vehicle can find its way home automatically in the event that crew members
are incapacitated or injured. If there is a need, the crew will have the
capability to operate the vehicle by switching to the backup systems.
Some of the technologies used for the creation of the X-38 have come
from many places and are not new. Combining these technologies with new
ideas and capabilities has created a vehicle that will be tasked with
the mission of carrying home the crew of the ISS if there is an onboard
emergency. By utilizing technologies from the 1960s in the 1990s and by
being fast, safe, and dependable, the Crew Return Vehicle will provide
peace of mind to all those who will live and work onboard the ISS.
Construct A Parafoil
To construct a parafoil similar to the one that will be used for the X-38.
To test the parafoil's performance capabilities.
|| Physical Science: Motions
Science and Technology: Abilities of technological design
Computation and estimation
- Paper pattern*
- Sewing thread
- Cellophane tape
- Glue stick
- Weights (different sized metal washers and nuts)
- Metric ruler
- Sharp knife
- Cutting surface
- Cut out the paper pattern for the parafoil.
- Use the sharp knife to cut small slots for the tabs. It may be necessary
to assist younger students with this step.
- Prefold the parafoil on the dashed lines.
- Insert the tabs marked "port" and "starboard"
into their corresponding slots.
- Hold the tabs securely by taping them on the inside of the parafoil.
- Fold the left and right sides of the parafoil together so that the
flaps come together. Spread glue on the inside of the flaps and press
- Fold over the flap and glue it to the lower side of the center airfoil
to hold it together.
- Bend the port and starboard airfoils slightly downwards so that they
join the center airfoil along the edges. Make sure the tabs are slipped
inside the model for strength. Hold the airfoils together with a small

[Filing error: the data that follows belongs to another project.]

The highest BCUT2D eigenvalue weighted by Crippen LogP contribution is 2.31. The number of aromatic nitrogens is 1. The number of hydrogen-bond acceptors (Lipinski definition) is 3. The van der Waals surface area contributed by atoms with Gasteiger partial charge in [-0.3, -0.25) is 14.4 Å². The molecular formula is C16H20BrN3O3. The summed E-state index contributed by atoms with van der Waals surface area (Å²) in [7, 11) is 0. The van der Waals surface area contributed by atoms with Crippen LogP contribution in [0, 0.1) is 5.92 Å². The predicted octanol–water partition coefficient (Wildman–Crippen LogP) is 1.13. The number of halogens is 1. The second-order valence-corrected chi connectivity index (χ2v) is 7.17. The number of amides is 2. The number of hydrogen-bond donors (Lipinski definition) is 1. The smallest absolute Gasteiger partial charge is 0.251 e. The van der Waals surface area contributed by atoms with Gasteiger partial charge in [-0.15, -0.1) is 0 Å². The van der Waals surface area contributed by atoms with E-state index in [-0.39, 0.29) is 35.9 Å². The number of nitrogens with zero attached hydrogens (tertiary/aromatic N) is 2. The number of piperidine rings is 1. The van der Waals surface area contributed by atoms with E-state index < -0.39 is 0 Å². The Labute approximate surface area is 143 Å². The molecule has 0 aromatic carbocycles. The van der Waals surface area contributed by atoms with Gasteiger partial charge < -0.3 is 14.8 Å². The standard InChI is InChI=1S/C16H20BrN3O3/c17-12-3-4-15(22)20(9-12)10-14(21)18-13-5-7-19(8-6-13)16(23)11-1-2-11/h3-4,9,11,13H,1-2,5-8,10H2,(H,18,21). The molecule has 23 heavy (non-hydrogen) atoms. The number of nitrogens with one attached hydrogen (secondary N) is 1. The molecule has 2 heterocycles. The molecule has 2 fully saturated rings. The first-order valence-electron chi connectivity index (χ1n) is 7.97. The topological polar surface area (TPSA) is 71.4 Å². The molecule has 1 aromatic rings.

amount of cellophane tape.
- Attach two pieces of thread to the front and back of each side with
a small piece of tape. Each thread should be 30 centimeters long.
- Tie the ends of the threads together and then tie a weight to the
|Please take a moment to evaluate this product at http://ehb2.gsfc.nasa.gov/edcats/educational_brief.
Your evaluation and suggestions are vital to continually improving
NASA educational materials. Thank you.
- Hold the parafoil off the floor and drop it. Observe how it flies.
- Make adjustments to improve the parafoil's flight. Possible adjustments
- Tying the weight higher up on the threads
- Adjusting the flaps up or down
- Using a heavier or lighter weight
- Shortening or lengthening the front or back threads to change the
angle of the parafoil to the vertical
Measure how far the parafoil glides when dropped from a given altitude.
Graph the glide distance of the parafoil with different weights.
Compare and contrast the operation of a parafoil with a traditional parachute.
Small parachutes can be made from circles cut from plastic grocery bags.
Attach threads with tape and hang a weight from the ends.
* The shaded small rectangles on the leading edge of the parafoil represent
the open cells in the real parafoil that take in air so that the parafoil